Tell me or show me what you want in detailThe better you explain the specifics the better I can picture where I’m going to take your hair from it’s current state. Believe it or not, we all picture an inch differently. Define the relationship between your hairline and ears or collar (off, touching, covering) if it’s important to you. Be very precise about length on top–show me with your fingers.  Styles change, I’m not up on the latest, so provide a picture of modern popular styles. If I think I couldn’t do it justice I will recommend someone who may be able to rather than waste both of our times and your money on a disappointing attempt.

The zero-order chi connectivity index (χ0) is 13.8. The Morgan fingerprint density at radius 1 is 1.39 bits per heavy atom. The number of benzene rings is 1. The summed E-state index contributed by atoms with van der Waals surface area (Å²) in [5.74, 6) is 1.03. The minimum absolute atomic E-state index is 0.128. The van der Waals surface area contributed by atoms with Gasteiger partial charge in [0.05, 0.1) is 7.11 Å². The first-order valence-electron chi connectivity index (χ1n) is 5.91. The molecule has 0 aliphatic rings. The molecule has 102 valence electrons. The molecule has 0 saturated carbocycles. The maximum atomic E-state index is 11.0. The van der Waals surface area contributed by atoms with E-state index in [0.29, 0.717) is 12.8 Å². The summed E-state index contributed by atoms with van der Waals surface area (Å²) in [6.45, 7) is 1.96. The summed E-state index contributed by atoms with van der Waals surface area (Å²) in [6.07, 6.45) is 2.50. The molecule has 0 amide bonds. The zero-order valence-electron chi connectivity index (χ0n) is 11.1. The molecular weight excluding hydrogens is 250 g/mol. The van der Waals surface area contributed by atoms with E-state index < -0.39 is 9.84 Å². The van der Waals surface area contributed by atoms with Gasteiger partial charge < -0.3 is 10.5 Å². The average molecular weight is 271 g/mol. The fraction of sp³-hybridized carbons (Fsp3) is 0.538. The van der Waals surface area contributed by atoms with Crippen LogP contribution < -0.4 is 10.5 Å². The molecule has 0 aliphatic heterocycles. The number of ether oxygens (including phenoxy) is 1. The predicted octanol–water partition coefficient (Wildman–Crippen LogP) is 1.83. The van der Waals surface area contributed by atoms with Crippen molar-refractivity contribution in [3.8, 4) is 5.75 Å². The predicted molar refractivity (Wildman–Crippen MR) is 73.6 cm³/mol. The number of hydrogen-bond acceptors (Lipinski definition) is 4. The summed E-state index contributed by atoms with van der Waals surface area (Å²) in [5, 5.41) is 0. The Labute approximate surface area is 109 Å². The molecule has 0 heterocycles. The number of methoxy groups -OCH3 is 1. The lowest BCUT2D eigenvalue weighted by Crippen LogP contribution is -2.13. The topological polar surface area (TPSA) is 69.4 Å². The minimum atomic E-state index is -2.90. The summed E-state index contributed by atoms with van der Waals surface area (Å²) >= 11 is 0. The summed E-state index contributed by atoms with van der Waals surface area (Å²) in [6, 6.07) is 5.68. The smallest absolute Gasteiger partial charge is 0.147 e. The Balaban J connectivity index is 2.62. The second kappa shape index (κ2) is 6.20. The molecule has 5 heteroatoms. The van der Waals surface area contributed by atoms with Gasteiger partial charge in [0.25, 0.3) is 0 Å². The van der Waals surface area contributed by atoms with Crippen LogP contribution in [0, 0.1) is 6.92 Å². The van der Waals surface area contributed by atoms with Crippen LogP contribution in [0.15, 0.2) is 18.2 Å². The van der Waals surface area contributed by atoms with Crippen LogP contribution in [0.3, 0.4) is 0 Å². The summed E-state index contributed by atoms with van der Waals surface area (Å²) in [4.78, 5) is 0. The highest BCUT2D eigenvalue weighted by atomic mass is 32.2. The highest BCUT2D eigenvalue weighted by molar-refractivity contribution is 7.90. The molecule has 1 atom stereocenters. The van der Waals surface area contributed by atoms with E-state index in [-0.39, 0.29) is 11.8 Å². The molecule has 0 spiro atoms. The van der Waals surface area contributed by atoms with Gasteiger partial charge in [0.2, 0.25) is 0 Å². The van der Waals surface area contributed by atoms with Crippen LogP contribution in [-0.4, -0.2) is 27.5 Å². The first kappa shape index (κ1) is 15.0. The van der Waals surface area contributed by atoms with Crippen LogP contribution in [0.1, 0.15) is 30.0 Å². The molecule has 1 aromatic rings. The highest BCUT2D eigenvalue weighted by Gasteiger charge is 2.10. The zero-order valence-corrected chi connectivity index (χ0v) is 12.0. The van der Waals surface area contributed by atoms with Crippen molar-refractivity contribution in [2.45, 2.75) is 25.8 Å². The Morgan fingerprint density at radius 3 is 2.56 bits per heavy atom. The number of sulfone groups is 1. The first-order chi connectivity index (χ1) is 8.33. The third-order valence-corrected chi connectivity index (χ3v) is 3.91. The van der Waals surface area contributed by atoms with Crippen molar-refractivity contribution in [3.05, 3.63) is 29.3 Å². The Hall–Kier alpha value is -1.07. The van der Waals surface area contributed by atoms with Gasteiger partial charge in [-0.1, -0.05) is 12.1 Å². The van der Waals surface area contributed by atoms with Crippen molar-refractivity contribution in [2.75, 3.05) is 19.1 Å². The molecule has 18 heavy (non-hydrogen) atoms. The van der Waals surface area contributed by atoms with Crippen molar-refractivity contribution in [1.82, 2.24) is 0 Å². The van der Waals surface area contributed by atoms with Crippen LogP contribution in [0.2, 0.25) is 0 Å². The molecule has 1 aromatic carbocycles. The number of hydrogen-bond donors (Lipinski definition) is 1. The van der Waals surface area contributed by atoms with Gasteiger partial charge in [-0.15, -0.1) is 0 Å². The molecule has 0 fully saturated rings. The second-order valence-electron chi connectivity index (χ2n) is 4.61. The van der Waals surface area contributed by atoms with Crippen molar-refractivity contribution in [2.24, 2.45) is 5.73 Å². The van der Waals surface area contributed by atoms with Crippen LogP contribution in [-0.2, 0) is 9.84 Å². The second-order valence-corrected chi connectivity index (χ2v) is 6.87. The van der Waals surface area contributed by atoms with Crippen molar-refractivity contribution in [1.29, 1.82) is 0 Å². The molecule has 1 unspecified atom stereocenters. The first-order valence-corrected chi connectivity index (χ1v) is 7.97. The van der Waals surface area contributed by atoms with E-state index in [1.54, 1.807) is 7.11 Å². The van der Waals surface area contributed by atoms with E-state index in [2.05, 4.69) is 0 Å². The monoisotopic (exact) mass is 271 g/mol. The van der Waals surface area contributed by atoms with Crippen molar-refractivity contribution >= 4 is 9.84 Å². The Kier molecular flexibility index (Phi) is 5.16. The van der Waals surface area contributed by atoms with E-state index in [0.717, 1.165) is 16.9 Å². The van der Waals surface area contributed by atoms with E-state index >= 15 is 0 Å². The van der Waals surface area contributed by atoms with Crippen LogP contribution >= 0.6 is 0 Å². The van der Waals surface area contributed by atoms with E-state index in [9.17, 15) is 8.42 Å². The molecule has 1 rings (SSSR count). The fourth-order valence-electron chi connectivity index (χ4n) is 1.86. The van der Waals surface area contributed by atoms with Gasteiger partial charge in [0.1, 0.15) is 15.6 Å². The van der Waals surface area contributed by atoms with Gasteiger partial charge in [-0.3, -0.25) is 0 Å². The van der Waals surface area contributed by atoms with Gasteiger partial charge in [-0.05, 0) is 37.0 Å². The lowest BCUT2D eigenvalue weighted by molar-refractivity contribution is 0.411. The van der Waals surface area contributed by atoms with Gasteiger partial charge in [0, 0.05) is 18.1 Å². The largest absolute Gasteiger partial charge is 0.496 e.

Tell me what you do & don’t like about your hair. You know it better than anyone else. Okay, sometimes it is good to tell me what someone else likes and doesn’t like about your hair’s appearance, but you’re the one who has to live in it so I place your preferences over someone else’s. (A special note for parents and other care takers: it is important to me to make both wearer and payer happy, so I endeavour to compromise between you if an agreement wasn’t reached before getting in my chair.)

Give me artistic license to make you look good. I naturally work to make you look better to me. Everyone should have the haircut that best frames their face at all angles (viewed head-on, from the side, below, behind, above when seated, etc.).